Latest Patricia K. Kuhl Stories
Infants can tell the difference between sounds of all languages until about 8 months of age when their brains start to focus only on the sounds they hear around them.
Common advice to new parents is that the more words babies hear the faster their vocabulary grows.
The pattern of brain responses to words in 2-year-old children with autism spectrum disorder predicted the youngsters' linguistic, cognitive and adaptive skills at ages 4 and 6, according to a new study.
A new study from the University of Washington incorporated a brain-imaging technique on the whole infant brain revealing that there are certain parts of the brain, such as the hippocampus and cerebellum, that can help predict a child's language abilities when they are one year old.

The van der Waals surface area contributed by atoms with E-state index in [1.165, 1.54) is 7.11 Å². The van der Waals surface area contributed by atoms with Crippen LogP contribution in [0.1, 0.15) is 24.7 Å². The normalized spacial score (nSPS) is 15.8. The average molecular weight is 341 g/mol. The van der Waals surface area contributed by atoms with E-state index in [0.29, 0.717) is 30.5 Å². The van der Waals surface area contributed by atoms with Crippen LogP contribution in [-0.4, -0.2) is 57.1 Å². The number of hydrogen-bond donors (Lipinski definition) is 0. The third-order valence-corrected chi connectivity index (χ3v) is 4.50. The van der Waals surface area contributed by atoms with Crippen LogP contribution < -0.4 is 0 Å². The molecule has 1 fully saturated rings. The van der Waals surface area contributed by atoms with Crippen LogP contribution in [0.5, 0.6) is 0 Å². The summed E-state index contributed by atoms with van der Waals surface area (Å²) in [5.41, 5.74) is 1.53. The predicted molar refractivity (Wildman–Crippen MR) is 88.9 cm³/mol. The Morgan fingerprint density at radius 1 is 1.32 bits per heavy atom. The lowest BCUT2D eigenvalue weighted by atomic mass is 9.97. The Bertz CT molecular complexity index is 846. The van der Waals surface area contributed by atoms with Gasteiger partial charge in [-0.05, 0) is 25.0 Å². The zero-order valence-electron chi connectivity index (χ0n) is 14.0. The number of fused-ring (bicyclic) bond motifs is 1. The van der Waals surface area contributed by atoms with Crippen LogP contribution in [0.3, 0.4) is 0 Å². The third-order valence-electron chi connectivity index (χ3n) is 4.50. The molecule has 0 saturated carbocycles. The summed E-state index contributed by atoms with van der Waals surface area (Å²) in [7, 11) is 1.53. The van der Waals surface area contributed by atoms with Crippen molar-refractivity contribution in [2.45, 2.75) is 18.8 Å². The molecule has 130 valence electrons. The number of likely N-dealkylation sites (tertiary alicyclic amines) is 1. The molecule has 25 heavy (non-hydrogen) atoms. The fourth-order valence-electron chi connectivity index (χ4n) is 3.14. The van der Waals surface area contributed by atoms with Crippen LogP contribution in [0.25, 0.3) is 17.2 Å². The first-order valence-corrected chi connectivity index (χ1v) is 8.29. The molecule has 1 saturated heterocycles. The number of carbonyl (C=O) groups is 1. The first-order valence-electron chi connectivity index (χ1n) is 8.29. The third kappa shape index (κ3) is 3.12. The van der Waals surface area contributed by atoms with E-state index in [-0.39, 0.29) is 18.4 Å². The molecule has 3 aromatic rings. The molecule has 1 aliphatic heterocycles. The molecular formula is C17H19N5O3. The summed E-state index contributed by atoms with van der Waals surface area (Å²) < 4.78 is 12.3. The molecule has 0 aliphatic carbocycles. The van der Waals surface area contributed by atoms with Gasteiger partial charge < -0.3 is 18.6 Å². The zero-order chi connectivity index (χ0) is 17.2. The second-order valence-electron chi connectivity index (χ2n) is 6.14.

A groundbreaking study has demonstrated that newborns are able to distinguish between the sounds of their parents’ native language and a foreign language just hours after they are born.
Babies and children are whizzes at learning a second language, but that ability begins to fade as early as their first birthdays.
In a finding that offers insights into how young children learn language, researchers have discovered the early learning experiences of owls forever alter their brain circuitry. The impact of early learning in the owls is very reminiscent of language learning in human infants.